Gavel Law Insider

Sakina Tashrifwala

Published on: November 10, 2022 at 21:10 IST

The Centre submitted its reply against in opposition to a petition that asks for Dalits who have converted to Christianity and Islam to be given Scheduled Caste status.

Since it does not grant Scheduled Caste status to people who convert to religions other than Hinduism, Sikhism, and Buddhism, the Constitution (Scheduled Castes) Order of 1950 is discriminatory and in violation of Articles 14 and 15 of the Constitution, the petitioner asks for a declaration to that effect.

The Centre responded to the petitioner’s argument by saying, Beyond “social and economic backwardness,” Scheduled Caste identity and reservations serve other purposes.

“It is argued that only the communities listed in the Constitution [Scheduled Castes] Order, 1950, experience the special social stigma [and the associated backwardness with such stigma] that serves as the basis for the designation of scheduled castes.”

The Justice Ranganath Mishra Commission’s report, which supported giving Dalits of all religions the Scheduled Caste status, was criticised by the Ministry of Social Justice and Empowerment as being flawed because it was written without any field research and, as a result, could not be supported by the actual situation.

The Centre claimed that the Commission had a narrow perspective of India’s socioeconomic landscape and had failed to consider how inclusion would affect the castes now recognised as Scheduled Castes; as a result, the Government had rejected the Commission’s recommendations.

According to the Government’s affidavit, the Union has established a three-person commission under the leadership of former Chief Justice of India K.G. Balakrishnan to investigate the issue of granting SC status to individuals who claim to have belonged to the Scheduled Caste but have converted to other religions.

In Neither Islam Nor Christianity is Untouchability Common

The Government went on to claim that the rationale for the exclusion of Christianity and Islam was because neither religion practised the repressive regime of untouchability.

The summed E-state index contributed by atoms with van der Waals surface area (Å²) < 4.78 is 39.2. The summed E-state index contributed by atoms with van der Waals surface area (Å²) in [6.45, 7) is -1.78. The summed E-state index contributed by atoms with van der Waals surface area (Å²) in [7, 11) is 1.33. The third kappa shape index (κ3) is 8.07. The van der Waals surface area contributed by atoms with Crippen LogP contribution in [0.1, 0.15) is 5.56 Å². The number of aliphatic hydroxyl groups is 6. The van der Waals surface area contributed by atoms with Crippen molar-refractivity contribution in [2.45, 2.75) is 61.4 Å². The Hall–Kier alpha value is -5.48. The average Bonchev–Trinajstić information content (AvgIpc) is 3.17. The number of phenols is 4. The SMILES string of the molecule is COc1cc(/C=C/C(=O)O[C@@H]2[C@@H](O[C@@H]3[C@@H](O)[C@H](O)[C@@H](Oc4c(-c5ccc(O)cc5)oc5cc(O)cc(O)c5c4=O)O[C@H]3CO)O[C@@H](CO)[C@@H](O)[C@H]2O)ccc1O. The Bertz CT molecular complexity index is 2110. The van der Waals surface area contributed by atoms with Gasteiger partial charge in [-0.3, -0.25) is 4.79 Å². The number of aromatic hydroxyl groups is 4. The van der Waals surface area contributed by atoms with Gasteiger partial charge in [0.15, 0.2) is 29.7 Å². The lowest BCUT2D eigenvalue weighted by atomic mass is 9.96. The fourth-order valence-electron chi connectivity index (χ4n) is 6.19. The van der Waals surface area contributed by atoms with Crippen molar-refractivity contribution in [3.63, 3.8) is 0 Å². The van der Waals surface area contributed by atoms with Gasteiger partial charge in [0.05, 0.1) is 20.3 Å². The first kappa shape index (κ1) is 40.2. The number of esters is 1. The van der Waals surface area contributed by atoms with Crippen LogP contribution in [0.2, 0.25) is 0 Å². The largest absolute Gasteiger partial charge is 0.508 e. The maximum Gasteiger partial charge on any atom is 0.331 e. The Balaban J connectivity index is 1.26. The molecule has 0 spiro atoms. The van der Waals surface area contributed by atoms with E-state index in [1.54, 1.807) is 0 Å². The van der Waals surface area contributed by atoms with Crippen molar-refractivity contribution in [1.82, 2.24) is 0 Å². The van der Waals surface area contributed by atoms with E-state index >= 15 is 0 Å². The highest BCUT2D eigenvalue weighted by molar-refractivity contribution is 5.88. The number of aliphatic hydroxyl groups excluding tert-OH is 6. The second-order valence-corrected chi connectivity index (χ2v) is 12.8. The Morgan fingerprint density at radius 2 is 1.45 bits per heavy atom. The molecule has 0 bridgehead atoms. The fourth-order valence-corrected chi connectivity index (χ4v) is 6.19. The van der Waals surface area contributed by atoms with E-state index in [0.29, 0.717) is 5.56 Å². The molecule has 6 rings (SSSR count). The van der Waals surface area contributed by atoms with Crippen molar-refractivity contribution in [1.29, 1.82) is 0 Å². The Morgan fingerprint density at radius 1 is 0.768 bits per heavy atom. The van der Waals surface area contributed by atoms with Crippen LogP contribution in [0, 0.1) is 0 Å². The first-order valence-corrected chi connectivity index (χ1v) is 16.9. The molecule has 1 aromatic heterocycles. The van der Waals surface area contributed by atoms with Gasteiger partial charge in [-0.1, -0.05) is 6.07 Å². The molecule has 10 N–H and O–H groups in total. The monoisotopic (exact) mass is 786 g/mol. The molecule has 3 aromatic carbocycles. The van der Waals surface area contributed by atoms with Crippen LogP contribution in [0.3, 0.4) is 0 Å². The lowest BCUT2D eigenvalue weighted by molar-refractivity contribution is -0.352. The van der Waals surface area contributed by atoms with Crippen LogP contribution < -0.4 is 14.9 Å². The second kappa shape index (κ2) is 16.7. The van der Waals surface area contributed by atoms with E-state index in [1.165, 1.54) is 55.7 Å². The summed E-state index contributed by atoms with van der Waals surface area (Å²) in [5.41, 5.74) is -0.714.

“The Constitution (Scheduled Caste) Order, 1950 was based on historical evidence that amply demonstrated that members of Christian or Islamic society had never experienced such persecution or backwardness.”

“In reality, one of the main motivations for people from Scheduled Castes to convert to religions like Islam or Christianity is to escape the harsh Untouchability system, which is not present at all in either of those two faiths.”

The National Commission for Religious and Linguistic Minorities’ report contained a dissenting note, which the Centre also cited.

It stated that because Christianity and Islam are fundamentally foreign religions that do not recognise caste systems, conferring SC status on converts would be equivalent to introducing caste systems in those religions.

“The great social, educational, and economic backwardness resulting from the long-standing Hindu tradition of untouchability is the criterion used to determine whether a caste or group is suitable for inclusion on the list of Scheduled Castes.”

“Because Hindu society is characterised by the caste system and its accompanying customs and practises of untouchability, the system of special representation for Scheduled Castes was historically developed specifically in relation to the position of castes within Hindu society that were impacted by the practise of untouchability.”

“Christianity was intended to be an egalitarian religion that did not recognise caste and was therefore in opposition to untouchability practises.”

Christian or Islamic Communities Do Not Practise the Oppressive System of Untouchability

“The Constitution (Scheduled Caste) Order of 1950 is not illegal in the sense that it excluded Christianity and Islam since those societies did not practise the cruel Untouchability system that causes some Hindu castes to be economically and socially backward.”